Honestly, when you see how well everybody is getting along it’s enough to make you wonder what all the fuss was about.

Best of both worlds

Thoughts of the Spanish girls from the local Costa Coffee heading back home turn Barry’s thoughts to this summer’s holiday.

His portfolio is rising steadily by the hour; perhaps he can indulge himself?

The strong pound will make him a prince abroad!

In fact, after the EU fell over itself to stress that British people could do whatever they wanted to do in Europe after the Brexit – despite not contributing to the EU budget nor allowing free movement into the UK – he’s thinking once more of buying that little place in France.

But Barry catches himself. Pride comes before a fall.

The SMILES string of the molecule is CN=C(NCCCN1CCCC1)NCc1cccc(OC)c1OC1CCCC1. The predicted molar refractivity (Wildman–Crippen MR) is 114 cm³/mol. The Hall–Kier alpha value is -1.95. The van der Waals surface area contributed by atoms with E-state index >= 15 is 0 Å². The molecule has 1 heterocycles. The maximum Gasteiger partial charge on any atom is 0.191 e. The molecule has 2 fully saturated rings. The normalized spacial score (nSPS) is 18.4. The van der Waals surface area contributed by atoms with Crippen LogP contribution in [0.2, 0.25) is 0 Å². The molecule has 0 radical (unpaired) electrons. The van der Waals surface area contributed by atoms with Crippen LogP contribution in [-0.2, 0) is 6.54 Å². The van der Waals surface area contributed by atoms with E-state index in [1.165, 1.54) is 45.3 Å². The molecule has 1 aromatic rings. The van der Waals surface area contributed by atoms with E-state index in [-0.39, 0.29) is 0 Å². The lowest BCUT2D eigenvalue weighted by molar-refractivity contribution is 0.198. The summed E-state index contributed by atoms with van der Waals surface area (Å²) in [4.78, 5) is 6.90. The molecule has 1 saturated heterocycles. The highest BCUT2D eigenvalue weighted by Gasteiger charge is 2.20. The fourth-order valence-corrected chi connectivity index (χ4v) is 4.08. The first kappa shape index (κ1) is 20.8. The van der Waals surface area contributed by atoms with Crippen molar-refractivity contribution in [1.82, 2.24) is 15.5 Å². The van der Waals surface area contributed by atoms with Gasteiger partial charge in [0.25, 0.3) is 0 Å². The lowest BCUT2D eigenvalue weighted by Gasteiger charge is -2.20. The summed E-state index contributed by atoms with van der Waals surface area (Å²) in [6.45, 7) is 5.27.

Better to stay grounded – it might have all gone so differently.

What if Remain had been right?

Barry shudders. Just imagine if Project Fear hadn’t been the total fantasy he knew it was.

Imagine if in the days following the vote the pound had plunged at its fastest rate on record, to a level last seen 31 years ago [1], sapping the relative wealth of the country overnight and sending the UK [2] below France in the global pecking order.

Imagine if Vote Leave had turned out to have no plan [3] whatsoever.

Imagine if fears about the banking system in the face of a potential swan dive for the indebted British economy – maybe even a systemic meltdown of the EU – caused shares in the UK’s high street banks to plummet 30%, forcing the exchanges to repeatedly suspend trading [4].

Almost like a self-inflicted financial crisis [5]

Imagine if the UK finally lost [6] the last vestiges of its AAA credit status.

And house prices? Oh my – imagine if instead of anticipating another 10% chalked up on the value of Barry’s nice Middle England castle, imagine if the stock market was dumpin [7]g anything to do with homes, estate agents, construction and commercial property.

Almost as if, well, as if the country had voted for a recession [8]!

Just imagine.